Senate Panel Tackles Marijuana Laws

"We must have a smarter approach to marijuana policy," Leahy, chairman of the Senate Judiciary Committee, said.

DISTRICT OF COLUMBIA: Federal laws pose “significant obstacles” to regulation of marijuana in states where it is legal and need to be addressed, Sen. Patrick Leahy, D-Vt., said Tuesday in a first-ever hearing aimed at reconciling rapidly changing state marijuana laws with a federal prohibition on the drug.

“We must have a smarter approach to marijuana policy,” Leahy, chairman of the Senate Judiciary Committee, said. “Marijuana use in this country is nothing new, but the way that individual states are dealing with marijuana continues to evolve.”

The hearing before the Senate Judiciary Committee follows a Justice Department memo outlining how it will enforce federal marijuana prohibitions in two states, Colorado and Washington, that have legalized its use, and 20 states that allow marijuana for medical use.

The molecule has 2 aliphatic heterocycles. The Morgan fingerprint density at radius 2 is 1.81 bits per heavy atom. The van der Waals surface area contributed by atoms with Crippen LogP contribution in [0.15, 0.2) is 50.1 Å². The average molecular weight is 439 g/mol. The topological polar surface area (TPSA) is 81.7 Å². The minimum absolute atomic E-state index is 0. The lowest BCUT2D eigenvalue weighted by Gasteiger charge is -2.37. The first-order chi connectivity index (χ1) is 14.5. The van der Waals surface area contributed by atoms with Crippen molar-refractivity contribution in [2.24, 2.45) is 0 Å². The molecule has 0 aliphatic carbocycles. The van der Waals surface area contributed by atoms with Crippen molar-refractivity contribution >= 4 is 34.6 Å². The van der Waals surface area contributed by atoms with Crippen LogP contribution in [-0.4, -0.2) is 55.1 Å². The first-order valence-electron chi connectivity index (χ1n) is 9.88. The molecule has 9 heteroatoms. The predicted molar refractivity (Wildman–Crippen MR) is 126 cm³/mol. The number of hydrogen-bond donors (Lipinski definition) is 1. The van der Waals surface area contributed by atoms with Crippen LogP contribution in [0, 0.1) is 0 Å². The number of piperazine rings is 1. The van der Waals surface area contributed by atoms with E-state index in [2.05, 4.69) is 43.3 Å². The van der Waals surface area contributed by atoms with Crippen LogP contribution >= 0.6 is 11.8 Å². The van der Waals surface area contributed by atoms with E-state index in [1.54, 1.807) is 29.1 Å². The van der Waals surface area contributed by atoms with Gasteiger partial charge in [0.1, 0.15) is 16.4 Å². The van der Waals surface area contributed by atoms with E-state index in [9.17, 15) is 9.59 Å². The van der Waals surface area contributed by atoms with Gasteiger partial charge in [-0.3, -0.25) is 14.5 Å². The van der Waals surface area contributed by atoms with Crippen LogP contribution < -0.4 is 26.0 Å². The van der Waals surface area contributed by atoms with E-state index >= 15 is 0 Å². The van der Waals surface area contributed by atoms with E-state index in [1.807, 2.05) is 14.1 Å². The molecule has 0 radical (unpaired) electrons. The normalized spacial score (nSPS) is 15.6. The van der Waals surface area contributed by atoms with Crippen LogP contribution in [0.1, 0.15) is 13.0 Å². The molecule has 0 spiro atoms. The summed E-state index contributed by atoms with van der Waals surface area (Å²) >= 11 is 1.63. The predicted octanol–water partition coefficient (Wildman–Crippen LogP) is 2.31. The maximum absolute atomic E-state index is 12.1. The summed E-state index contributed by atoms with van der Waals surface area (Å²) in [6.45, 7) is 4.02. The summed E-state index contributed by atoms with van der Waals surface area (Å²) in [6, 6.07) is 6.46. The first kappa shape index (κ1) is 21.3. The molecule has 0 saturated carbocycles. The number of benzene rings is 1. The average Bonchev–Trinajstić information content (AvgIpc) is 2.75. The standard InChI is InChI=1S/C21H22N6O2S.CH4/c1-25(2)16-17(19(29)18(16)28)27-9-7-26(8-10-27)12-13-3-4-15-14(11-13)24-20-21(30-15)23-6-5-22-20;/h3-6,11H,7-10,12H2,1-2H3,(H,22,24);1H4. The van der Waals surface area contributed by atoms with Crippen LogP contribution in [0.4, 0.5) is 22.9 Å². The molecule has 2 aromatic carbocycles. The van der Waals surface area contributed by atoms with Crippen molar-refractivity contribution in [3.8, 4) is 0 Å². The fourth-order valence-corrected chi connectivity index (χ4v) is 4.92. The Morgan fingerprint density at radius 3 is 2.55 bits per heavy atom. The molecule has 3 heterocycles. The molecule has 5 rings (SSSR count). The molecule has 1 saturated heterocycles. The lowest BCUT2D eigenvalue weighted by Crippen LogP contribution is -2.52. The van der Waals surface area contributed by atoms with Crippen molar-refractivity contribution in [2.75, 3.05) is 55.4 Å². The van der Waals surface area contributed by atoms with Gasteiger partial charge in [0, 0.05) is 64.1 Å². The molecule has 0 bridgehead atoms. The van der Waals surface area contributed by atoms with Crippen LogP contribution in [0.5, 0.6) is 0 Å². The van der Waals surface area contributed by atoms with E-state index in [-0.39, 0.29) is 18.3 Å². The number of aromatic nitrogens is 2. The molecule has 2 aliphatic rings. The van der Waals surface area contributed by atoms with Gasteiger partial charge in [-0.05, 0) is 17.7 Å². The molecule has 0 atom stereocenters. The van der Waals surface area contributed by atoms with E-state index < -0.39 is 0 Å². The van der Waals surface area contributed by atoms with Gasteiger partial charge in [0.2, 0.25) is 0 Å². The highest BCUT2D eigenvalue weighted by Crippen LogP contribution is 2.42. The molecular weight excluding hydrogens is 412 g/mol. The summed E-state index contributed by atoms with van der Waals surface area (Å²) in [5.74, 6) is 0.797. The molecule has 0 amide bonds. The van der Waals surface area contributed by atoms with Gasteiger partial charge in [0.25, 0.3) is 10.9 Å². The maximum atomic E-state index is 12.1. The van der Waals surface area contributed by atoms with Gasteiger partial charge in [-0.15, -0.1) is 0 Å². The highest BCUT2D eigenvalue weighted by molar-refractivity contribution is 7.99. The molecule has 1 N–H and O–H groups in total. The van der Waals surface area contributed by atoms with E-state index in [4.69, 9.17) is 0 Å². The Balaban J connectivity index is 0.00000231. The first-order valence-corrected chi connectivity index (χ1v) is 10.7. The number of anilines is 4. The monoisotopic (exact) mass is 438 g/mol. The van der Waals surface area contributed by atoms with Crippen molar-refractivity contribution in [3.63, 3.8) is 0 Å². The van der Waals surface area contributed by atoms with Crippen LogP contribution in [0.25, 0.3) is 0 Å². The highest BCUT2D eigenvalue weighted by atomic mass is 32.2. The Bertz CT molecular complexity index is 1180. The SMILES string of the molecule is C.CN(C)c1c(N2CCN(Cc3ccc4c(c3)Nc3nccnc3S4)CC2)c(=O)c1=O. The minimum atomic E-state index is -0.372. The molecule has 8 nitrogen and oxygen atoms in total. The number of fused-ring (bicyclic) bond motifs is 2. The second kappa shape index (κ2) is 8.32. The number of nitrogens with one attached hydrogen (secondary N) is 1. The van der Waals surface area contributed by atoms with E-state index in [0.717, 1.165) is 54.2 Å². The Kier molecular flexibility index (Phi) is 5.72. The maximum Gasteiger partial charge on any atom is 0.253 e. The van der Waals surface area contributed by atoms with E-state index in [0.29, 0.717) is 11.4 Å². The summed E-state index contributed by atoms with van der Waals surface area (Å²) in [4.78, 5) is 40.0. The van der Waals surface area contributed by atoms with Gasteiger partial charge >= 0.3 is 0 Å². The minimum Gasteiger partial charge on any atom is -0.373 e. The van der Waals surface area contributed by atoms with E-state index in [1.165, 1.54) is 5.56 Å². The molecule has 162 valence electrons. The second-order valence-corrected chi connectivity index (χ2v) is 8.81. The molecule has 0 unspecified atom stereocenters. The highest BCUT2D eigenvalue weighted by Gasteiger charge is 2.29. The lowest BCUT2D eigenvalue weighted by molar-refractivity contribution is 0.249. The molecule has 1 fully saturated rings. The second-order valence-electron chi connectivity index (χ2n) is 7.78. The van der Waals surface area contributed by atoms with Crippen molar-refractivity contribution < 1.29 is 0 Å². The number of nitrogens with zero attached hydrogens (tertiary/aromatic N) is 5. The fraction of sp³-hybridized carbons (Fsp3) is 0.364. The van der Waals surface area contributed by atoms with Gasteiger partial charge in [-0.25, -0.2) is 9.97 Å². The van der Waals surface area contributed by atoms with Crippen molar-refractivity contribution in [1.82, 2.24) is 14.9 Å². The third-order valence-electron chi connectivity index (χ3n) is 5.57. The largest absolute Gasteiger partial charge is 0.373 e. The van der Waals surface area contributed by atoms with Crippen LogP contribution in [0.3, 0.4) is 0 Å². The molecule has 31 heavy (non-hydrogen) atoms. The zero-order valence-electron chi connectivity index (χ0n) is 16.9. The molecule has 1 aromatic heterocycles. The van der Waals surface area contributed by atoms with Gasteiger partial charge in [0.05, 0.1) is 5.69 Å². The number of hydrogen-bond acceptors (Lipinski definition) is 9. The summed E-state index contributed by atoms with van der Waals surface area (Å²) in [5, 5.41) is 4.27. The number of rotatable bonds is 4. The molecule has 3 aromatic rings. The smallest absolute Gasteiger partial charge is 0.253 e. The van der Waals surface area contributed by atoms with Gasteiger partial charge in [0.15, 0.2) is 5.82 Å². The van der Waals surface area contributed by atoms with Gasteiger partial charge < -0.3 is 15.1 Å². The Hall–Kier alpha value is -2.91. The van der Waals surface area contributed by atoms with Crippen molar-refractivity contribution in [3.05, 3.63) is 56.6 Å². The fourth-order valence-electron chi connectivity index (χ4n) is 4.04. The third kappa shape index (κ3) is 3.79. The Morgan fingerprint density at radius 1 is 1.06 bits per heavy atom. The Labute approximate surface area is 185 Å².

The Justice Department reserved its right to challenge state laws if public health or safety problems emerge or if the states fail to enact strict regulations to control marijuana use and sale, Deputy Attorney General James Cole, author of the memo, said in written testimony submitted to the Senate panel.

The states’ regulations must be “tough in practice, not just on paper,” Cole said. “It must include strong enforcement efforts, backed by adequate funding.”

The committee is scheduled to hear testimony from Colorado Gov. John Hickenlooper’s chief legal counsel, Jack Finlaw, and Deputy Attorney General James Cole, the author of the memo.

The Justice Department said in its Aug. 29 memo to U.S. attorneys nationwide that it would seek only to prosecute people who sell marijuana to minors, use state laws as a cover for drug trafficking or who attempt to distribute marijuana in states where it is not legal.

Even if the Justice Department eases up on federal prosecutions, free use and sale of marijuana in Colorado and Washington is hampered by federal banking laws that prohibit marijuana retailers from taking credit cards and opening business accounts and federal tax policy.

The hearing suggests that “the Senate at last is acknowledging the remarkable shift in public opinion and state laws involving marijuana,” Drug Police Alliance Executive Director Ethan Nadelmann said.SEN

Read full article @ USA Today

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